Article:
Nationalism and separatism played a big part in the Spanish transition[?]. To appease these forces, the development of the Spanish Constitution of 1978[?] establishes a highly decentralized[?] State comparing with the previous Francoist regime. While not forming a federation or confederation, Spanish regions are more powerful than most in Europe. The Constitution distinguishes "historic" or "fast-track" communities (Basque Country, Catalonia, Galicia and Andalusia) and the "slow-track" rest. The historic ones have received initially more functions.
The distribution of competences is different for every community, collected in the autonomy statuses. For example, the Basque Country has a full-range police force (Ertzaintza[?]) of their own. Other communities have a limited-bailiwick one or none at all. Another example: The Basque Country and Navarre collect taxes and agree with the Spanish government their total quota. The rest receive according to the transferred functions.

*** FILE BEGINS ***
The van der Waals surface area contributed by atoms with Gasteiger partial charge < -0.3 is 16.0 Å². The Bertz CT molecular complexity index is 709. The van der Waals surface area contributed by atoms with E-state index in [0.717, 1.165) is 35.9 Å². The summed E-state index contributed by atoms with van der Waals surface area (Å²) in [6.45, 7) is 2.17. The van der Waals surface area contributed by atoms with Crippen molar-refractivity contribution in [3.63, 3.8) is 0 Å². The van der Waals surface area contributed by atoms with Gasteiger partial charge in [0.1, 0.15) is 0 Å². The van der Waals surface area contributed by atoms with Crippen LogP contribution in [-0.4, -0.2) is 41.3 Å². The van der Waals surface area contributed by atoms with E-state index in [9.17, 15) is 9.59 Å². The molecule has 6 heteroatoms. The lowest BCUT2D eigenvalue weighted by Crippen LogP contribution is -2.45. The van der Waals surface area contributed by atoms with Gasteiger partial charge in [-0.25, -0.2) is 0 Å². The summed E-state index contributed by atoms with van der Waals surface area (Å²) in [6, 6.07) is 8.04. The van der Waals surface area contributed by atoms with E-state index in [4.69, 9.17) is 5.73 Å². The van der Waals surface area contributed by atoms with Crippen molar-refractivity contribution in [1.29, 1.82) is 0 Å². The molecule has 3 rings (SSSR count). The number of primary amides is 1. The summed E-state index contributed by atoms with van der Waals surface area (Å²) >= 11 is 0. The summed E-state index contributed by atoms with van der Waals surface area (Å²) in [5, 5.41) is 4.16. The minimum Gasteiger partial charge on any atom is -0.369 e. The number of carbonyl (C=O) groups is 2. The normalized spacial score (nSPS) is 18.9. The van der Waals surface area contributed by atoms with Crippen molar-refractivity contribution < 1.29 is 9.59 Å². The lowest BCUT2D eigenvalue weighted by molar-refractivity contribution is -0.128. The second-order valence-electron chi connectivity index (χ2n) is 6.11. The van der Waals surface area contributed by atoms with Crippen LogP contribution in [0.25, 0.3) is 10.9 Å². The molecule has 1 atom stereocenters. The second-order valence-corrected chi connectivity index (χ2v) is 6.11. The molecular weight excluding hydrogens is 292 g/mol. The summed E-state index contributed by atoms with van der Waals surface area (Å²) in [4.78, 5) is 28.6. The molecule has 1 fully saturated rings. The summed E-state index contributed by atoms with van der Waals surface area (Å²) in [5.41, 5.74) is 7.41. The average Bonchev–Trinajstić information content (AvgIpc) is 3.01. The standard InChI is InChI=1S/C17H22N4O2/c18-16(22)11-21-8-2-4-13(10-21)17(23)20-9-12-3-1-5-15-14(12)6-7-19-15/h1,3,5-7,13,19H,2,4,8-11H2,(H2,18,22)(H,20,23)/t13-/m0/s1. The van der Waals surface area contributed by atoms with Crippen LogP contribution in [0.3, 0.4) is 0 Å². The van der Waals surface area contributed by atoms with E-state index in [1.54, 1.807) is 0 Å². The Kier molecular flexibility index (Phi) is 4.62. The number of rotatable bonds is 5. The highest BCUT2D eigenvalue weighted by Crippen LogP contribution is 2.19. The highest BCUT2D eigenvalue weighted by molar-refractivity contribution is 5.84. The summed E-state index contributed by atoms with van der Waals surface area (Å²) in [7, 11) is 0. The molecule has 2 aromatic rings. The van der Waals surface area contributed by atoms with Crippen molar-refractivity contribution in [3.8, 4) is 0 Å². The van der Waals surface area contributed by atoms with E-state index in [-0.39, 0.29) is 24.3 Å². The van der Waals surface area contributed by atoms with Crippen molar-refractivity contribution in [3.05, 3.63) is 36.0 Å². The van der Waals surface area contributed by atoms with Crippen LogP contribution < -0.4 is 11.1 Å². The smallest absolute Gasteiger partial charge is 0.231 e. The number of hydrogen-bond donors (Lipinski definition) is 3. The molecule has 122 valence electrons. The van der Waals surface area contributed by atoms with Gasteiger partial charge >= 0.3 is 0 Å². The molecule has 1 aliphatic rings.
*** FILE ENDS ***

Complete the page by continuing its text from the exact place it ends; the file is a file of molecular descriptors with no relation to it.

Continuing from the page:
There has been a tendence for "slow-track" communities to aspire to the function range of their elder. Even in communities without a separatist tradition, the local branches of parties fight for more power and budgets. This was dubbed the café para todos[?] ("coffee for everybody") policy. Current points of disagreement are tax collection and representation at institutions of the European Union.
The communities are:
The map is stable, though some minorities claim separate communities for León, Orihuela and Álava.
There are five places of sovereignty (plazas de soberanía) near Morocco, under direct Spanish administration: